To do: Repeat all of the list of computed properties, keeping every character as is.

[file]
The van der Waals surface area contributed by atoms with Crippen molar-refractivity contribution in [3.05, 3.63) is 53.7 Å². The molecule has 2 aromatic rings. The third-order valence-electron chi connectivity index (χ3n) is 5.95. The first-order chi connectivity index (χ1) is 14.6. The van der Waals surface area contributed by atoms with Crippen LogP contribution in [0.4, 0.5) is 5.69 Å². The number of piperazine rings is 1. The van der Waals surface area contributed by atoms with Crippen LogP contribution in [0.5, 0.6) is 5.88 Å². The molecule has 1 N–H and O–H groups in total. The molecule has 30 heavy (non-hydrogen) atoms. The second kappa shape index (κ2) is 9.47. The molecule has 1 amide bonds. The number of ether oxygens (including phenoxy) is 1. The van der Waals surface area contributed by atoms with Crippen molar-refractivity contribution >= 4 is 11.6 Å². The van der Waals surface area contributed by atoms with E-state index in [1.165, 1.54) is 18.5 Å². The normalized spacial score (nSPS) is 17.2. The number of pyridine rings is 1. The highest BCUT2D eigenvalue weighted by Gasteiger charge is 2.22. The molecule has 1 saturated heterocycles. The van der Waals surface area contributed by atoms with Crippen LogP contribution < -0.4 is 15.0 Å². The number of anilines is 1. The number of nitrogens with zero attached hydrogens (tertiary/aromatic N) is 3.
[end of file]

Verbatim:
The van der Waals surface area contributed by atoms with Crippen molar-refractivity contribution in [3.05, 3.63) is 53.7 Å². The molecule has 2 aromatic rings. The third-order valence-electron chi connectivity index (χ3n) is 5.95. The first-order chi connectivity index (χ1) is 14.6. The van der Waals surface area contributed by atoms with Crippen LogP contribution in [0.4, 0.5) is 5.69 Å². The number of piperazine rings is 1. The van der Waals surface area contributed by atoms with Crippen LogP contribution in [0.5, 0.6) is 5.88 Å². The molecule has 1 N–H and O–H groups in total. The molecule has 30 heavy (non-hydrogen) atoms. The second kappa shape index (κ2) is 9.47. The molecule has 1 amide bonds. The number of ether oxygens (including phenoxy) is 1. The van der Waals surface area contributed by atoms with Crippen molar-refractivity contribution >= 4 is 11.6 Å². The van der Waals surface area contributed by atoms with E-state index in [1.165, 1.54) is 18.5 Å². The normalized spacial score (nSPS) is 17.2. The number of pyridine rings is 1. The highest BCUT2D eigenvalue weighted by Gasteiger charge is 2.22. The molecule has 1 saturated heterocycles. The van der Waals surface area contributed by atoms with Crippen LogP contribution < -0.4 is 15.0 Å². The number of anilines is 1. The number of nitrogens with zero attached hydrogens (tertiary/aromatic N) is 3.